Image Credit : Ouroboros Herpetological
Ground colour is pale yellowish brown to brown, marked with numerous irregular angular dark brown to black bands, blotches and streaks. Juveniles are less glossy than adults, with a weaker pattern.
- Scientific name : Simalia amethistina
- Distribution : Indonesia, Papua New Guinea, Australia (Northeast Queensland)
- Average Size : 4 m (13 ft)
- Lifespan : 20 years or more
- Difficulty : Advanced
As scrub pythons are predominantly semi-arboreal snakes, it is optimal to provide them with adequate height in the enclosures, with 60cm tall being the minimum height of enclosure they should be kept in as adults, with 0.9+ meters (2.9+ feet) being more appropriate. Our adult animals ranging in size from 2.4-4.8 meters (7.8-15.7 feet) are kept in enclosures that range from 1.2 x 0.6 x 0.9 meters (4 x 2 x 2.9 feet) to 2.4 x 0.75 x 1.2 meters (7.8 x 2.5 x 4 feet) (length x depth x height), with sub-adult specimens between 1.2-2.4 meters (4-7.8 feet) being kept in 1.2 x 0.6 x 0.6 meters (4 x 2 x 2 feet) enclosures. Animals smaller than 1.2 meters (4 feet) are kept in appropriately sized enclosures, with yearling animals being kept in special juvenile enclosures of 0.3 x 0.3 x 0.45 meters (1 x 1 x 1.5 feet).
We supply several perching options for the animals, in the form of natural branches and shelves. Branches and shelves are secured by screwing through the end of the enclosures while we build them. Branches are aligned so as to provide a basking perch under the heat bulb, with one shelf being placed at either end of the enclosure. The shelf on the cool side of the enclosure is placed lower than the one on the hot side. The cool shelf also acts as a hide of sorts, especially with the fake vines that fall across the shelf.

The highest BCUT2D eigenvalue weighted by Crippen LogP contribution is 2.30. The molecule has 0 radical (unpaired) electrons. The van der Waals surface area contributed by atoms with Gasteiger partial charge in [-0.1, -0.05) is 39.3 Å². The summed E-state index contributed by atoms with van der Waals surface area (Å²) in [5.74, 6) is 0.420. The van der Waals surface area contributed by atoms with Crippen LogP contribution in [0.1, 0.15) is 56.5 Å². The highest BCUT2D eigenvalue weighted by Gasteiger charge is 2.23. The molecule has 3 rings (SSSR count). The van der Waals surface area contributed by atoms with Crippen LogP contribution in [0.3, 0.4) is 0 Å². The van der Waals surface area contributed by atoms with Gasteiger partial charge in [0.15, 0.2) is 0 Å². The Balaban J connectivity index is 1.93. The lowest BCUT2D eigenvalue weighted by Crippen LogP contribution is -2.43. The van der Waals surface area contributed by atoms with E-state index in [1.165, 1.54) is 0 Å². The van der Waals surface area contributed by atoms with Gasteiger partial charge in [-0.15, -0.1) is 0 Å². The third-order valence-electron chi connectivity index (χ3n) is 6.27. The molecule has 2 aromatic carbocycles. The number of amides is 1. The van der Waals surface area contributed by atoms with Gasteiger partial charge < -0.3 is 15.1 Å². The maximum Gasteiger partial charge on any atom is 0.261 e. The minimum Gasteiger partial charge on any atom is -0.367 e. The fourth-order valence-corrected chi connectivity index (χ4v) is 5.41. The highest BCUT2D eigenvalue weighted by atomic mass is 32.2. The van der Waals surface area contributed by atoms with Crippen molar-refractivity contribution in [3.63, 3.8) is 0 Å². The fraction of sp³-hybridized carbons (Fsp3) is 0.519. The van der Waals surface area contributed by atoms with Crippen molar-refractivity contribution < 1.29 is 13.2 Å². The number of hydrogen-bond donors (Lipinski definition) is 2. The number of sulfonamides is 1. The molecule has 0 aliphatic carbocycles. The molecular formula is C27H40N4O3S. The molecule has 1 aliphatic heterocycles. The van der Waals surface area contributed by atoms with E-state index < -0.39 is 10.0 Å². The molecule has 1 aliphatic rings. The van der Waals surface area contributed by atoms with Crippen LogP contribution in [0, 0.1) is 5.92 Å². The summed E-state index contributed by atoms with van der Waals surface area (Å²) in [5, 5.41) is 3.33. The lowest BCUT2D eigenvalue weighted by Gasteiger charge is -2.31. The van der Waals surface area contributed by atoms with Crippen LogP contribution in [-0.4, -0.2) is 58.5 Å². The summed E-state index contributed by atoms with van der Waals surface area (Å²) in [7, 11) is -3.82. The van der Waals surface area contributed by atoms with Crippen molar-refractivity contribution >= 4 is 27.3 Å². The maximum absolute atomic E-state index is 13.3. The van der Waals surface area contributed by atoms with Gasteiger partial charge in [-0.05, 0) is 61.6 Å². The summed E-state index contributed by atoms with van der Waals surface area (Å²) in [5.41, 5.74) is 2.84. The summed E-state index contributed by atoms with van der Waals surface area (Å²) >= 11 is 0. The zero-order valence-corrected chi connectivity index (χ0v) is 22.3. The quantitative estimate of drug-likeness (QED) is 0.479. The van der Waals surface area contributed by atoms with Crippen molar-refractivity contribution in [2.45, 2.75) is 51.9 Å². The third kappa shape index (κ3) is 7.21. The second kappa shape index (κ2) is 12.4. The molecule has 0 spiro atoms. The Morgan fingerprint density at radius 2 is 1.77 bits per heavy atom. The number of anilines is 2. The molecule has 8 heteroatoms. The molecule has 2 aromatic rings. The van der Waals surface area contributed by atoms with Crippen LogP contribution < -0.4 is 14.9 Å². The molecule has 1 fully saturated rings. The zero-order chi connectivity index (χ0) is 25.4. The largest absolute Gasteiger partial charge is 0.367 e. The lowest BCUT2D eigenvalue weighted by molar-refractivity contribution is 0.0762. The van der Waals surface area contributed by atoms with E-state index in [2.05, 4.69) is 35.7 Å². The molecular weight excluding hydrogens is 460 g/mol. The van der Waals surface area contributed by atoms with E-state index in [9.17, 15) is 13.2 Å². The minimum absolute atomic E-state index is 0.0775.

In my experience, adult Simalia amethistina very rarely use hide boxes if provided. Instead they prefer to be perched on a high branch or shelf either completely exposed or in such a way that the fake vines cover most of them. The only time an adult Simalia amethistina used a hide was for a nest box a few days before laying her clutch. All other time was spent out perching.
Juvenile animals, even neonates, prefer to perch hidden among fake leaves instead of using ground based hides. We have supplied elevated hides for juveniles, but they do seem to prefer branches with cover.
We use a layer of both fine and coarse orchid bark as it holds humidity extremely well and doesn’t mold like beech chippings if exposed to water. The snakes never get substrate in their mouths when feeding as they always feed from an elevated position if provided. The orchid bark is coarse enough and large enough to fall off prey items if the prey item touches the floor of the enclosure.
Lighting – Heating